Structural Silicone Considerations: Mechanical Properties

There are numerous structural silicone products sold in the global marketplace each with an individual mechanical property profile. To highlight to the reader the wide diversity of properties, we can take the examples of tensile adhesion strength coupled with elongation capacity. Figure 5 below shows recent labora­tory test values of ultimate tensile adhesion strength (wider bars) and ultimate elongation value at maximum load (narrower bars) of 11 commercially avail­able (at the time of this paper) structural silicone sealants. The specimen type was the “tensile adhesion" specimen as outlined in the ASTM C1135 Test Method for Determining Tensile Adhesion Properties of Structural Sealants [10], with one noted change in the specimen configuration: the thickness between bonded plates was changed from the test method default of 1/2 in. (12.7 mm) to 1/4 in. (6.4 mm), which more accurately reflects a real-life SSG application. Each graph represents an average of a minimum of ten specimens, all of which exhibited cohesive failure at rupture.

The 11 products represented in Fig. 5 are identified as follows:

1. Single-component, medium modulus silicone, manufactured in the U. S.

2. Single-component, high modulus silicone, manufactured in Europe.

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FIG. 4—Detail of sliding anchoring system.

3. Single-component, high modulus silicone, manufactured in the U. S.

4. Single-component, high modulus silicone, manufactured in Europe.

5. Dual-component, high modulus silicone, manufactured in the U. S.

6. Single-component, high modulus silicone, manufactured in Europe.

7. Single-component, medium modulus silicone, manufactured in U. S.

8. Single-component, high modulus silicone, manufactured in the U. S.

9. Dual-component, high modulus silicone, manufactured in the U. S.

10. Single-component, high modulus silicone, manufactured in the U. S.

11. Dual-component, high modulus silicone, manufactured in the U. S. Looking at these two basic properties of any sealant, and comparing the

extremes, one will recognize that product No. 11 is more than double the tensile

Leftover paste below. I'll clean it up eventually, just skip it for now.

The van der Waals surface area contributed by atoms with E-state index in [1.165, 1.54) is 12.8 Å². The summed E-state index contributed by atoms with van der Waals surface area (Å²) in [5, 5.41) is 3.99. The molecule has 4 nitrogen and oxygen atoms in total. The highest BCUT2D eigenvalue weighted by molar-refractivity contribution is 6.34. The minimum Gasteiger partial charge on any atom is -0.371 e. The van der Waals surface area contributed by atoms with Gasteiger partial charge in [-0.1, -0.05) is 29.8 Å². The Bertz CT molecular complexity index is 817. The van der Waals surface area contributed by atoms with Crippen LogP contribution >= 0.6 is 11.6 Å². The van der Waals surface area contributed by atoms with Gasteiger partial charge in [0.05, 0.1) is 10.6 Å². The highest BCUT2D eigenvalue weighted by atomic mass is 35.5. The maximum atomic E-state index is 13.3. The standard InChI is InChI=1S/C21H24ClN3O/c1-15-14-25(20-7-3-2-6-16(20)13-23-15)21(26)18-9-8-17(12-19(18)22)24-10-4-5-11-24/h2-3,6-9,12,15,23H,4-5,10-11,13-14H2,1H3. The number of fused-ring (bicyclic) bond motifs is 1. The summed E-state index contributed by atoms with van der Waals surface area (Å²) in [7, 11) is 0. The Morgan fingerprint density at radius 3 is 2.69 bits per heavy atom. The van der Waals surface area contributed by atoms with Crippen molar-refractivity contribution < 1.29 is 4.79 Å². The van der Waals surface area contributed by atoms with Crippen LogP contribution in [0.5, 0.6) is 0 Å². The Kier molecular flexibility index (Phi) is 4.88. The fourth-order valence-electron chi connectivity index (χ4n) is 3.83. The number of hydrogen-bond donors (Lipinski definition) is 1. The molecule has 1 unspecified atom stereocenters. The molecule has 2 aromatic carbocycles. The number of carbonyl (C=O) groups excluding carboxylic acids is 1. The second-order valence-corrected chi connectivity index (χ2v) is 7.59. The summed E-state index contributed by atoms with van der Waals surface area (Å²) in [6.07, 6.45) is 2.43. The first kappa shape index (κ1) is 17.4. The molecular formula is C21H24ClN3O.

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Tensile & Elongation Comparison C1135: t=6mm

□ Elongation Capacity

Э60

I 40 0 20

Э00

FIG. 5—Tension and % elongation comparison showing wide variability between prod­ucts of these two measured properties.

strength of product No. 1. The values of the weakest versus the strongest are 0.60 MPa (87.1 psi) and 1.32 MPa (191.1 psi), respectively, the latter being 120 % stronger than the weaker. Regarding flexibility, one will find even wider vari­ability within the group with the least flexible at 41 % and the most flexible 317 %, a 673 % difference. Such wide variation in mechanical properties will undoubtedly lead to performance differences when tested in some protective glazing applications. Protective glazing applications as defined by ASTM C1564 [11] include those subject to: earthquakes, hurricanes, windstorms, blasts, and other similar events.

When assessing the strength versus elongation profile of any given formula­tion, it is generally the case that filled rubber sealants attain physical strength at the cost of reduced flexibility. That is to say, the stronger the material, the stiffer and less flexible it becomes, and vice versa. Further, in these sealants, a given strain will result in higher stress in a stiff (less flexible) sealant and lower stress in a softer (more flexible) sealant. Arguably, it would be advantageous to lower the stresses imposed from strains imparted into a structural seal during a seis­mic event such that the sealant is not grossly overstressed leading to tearing or rupture of the sealant. Looking again at Fig. 5, some of the tested structural sili­cones possess a closer balance of these two properties with a combination of both high strength and high elongation capacity. In a material of this type, a

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larger strain could be absorbed with a lower stress within the sealant when com­pared to others. This is interesting for consideration in protective glazing appli­cations, which can impart larger strains (and subsequent stresses) into the system than do wind load and thermal expansion/contraction forces more typi­cally seen in common SSG applications.

The shear strain behavior of a structural sealant is a reflection of its relative modulus, whereby a lower modulus structural sealant (medium modulus) will have more strain capacity than a stiffer less flexible (high modulus) structural sealant (capacity being point of rupture). The behavior of a structural glazing bead in shear has been previously reviewed by Klowsowski and Wong [12]; how­ever, the information in the Klowsowski paper is relevant to testing on speci­mens at standardized (relatively slow) strain rates. An earthquake would impart shear strains into the structural seals at higher velocities than lab-tested rates. The test data presented below represents load-deformation values of a struc­tural sealant tested at both standardized and higher strain rates.